It looks like Ferrari’s done wasting time. After the decade-long break between the expectations-busting Ferrari Enzo and the mighty LaFerrari, Maranello is introducing its next mind-bending, bank-busting halo car after just five years between introductions. In a departure from the V-12 hybridized LaFerrari, the new SF90 Stradale combines a bleeding-edge hybrid powertrain with the brand’s popular V-8 to become both the storied marque’s first-ever plug-in and its most powerful car ever. Read on for all the delectable details on its advanced technology and driving systems, and be sure to check out all the photos, videos, and specifications.
Technically, the break between hypercar halos was actually shorter than five years. The final LaFerrari coupes arrived in 2016, and production of the extremely limited droptop Aperta version stretched through August 2018.
What’s with the name? As the F40 was built to honor Ferrari’s 40th birthday as an automaker, the SF90 celebrates the 90th anniversary of Scuderia Ferrari, Enzo’s race team.
It has Ferrari’s first hybrid V-8. While the V-12 LaFerrari holds the title of Maranello’s first hybrid, the SF90 packs the brand’s first electrified V-8. A 4.0-liter twin-turbocharged V-8 from the popular F154 engine family provides 769 horsepower, while three electric motors fill in and smooth the powerband with an extra 217 horsepower of their own. When combined, the SF90 has a whopping 986 hp.
One more makes eight. In another Ferrari first, the SF90 uses a “completely redesigned” eight-speed dual-clutch automatic instead the familiar seven-speeder found on the 488 GTB and new F8 Tributo. The SF90’s transmission is said to use a clutch assembly that’s 20 percent smaller in diameter and which reduces its installation height by 0.6 inch, lowering the overall center of gravity. It’s also some 15 pounds lighter overall, too.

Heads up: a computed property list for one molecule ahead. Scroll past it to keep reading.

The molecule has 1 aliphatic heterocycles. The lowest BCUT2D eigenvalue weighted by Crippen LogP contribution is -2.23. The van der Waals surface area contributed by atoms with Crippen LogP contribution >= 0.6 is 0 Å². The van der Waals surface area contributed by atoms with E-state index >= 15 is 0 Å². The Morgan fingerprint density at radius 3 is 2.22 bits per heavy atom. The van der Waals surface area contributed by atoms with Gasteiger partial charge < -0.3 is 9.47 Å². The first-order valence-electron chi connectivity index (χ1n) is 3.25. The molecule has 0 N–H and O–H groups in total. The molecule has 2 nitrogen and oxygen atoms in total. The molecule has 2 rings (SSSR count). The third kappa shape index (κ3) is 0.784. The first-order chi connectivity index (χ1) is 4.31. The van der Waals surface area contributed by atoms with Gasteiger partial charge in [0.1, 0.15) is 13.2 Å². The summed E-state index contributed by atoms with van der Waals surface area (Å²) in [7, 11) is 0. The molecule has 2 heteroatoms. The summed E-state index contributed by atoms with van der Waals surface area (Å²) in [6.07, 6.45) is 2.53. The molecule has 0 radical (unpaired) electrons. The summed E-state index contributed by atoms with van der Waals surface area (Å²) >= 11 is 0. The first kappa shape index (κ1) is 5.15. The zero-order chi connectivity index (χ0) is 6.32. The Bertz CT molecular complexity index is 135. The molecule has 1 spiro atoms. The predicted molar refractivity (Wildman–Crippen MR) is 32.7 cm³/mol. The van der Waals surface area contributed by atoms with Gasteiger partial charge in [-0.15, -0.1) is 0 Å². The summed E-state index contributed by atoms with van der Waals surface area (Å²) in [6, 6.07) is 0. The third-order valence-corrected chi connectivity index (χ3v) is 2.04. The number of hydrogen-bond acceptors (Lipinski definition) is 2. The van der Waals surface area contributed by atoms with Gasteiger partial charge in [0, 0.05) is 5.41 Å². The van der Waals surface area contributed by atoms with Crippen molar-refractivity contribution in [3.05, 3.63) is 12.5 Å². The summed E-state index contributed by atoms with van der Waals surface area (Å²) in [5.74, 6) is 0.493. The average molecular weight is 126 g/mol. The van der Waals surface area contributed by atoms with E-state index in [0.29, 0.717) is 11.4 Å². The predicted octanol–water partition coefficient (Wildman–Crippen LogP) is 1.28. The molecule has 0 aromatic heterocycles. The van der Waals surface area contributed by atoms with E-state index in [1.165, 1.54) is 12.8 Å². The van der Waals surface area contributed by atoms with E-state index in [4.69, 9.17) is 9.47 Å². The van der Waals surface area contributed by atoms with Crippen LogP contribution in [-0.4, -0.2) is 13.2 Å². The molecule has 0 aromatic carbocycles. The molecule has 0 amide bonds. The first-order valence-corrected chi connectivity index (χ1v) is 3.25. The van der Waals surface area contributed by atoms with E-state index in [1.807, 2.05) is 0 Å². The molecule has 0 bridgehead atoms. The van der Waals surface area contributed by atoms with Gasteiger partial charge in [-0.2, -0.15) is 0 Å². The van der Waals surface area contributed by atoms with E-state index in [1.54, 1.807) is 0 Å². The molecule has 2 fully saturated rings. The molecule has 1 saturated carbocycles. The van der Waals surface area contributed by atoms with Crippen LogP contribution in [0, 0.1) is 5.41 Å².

It’s Ferrari’s first mid-engined model with all-wheel drive. While Ferrari has offered all-wheel-drive in the FF and GTC4 Lusso since 2012, the SF90 is the first mid-engined sports series Ferrari to feature all-wheel drive. This is primarily thanks to an all-electric front axle powered by two of the three electric motors; the rear wheels are fed the power from the V-8. Naturally, the front electric motors also provide torque-vectoring capability from side to side.
Surprise, surprise—it’s fast. Thanks to almost 1,000 horsepower and more than 660 lb-ft of torque, acceleration is vicious. From a standstill, it takes just 2.5 seconds to reach 62 mph, and a hair-ripping 6.7 to hit 124 mph. Curiously, top speed is a relatively low 211 mph. If we had to guess, those electric motors up front are the limiting factor.
Trick aero keeps things flat. The SF90 is crammed full of all sorts of active aero to manage downforce, engine airflow, and heat dispersion. The rear aerodynamic features of the SF90 are particularly clever, incorporating an active portion the carmaker calls the “shut-off Gurney.” This piece is one of two that make up the rear wing; at low or very high speeds, it combines with an outer fixed portion to allow air to flow both over and underneath the wing. When braking, during fierce directional changes, or when cornering, the “shut-off Gurney” lowers to close off the area below the wing and deliver maximum downforce. It’s apparently quite effective, considering the car produces 860 pounds of downforce at 155 mph.
Yes, there’s an EV mode. For congested city centers, late-night cruises through the neighborhood, or for when you just want to save a few cents on gas, the SF90 can run in an all-electric mode for roughly 15 miles for a maximum speed of around 83 mph. During that time, only the front motors are engaged, making it the first front-wheel-drive Ferrari—at least temporarily. Of course, the range estimate is a European-spec figure, so mileage may vary for U.S. buyers.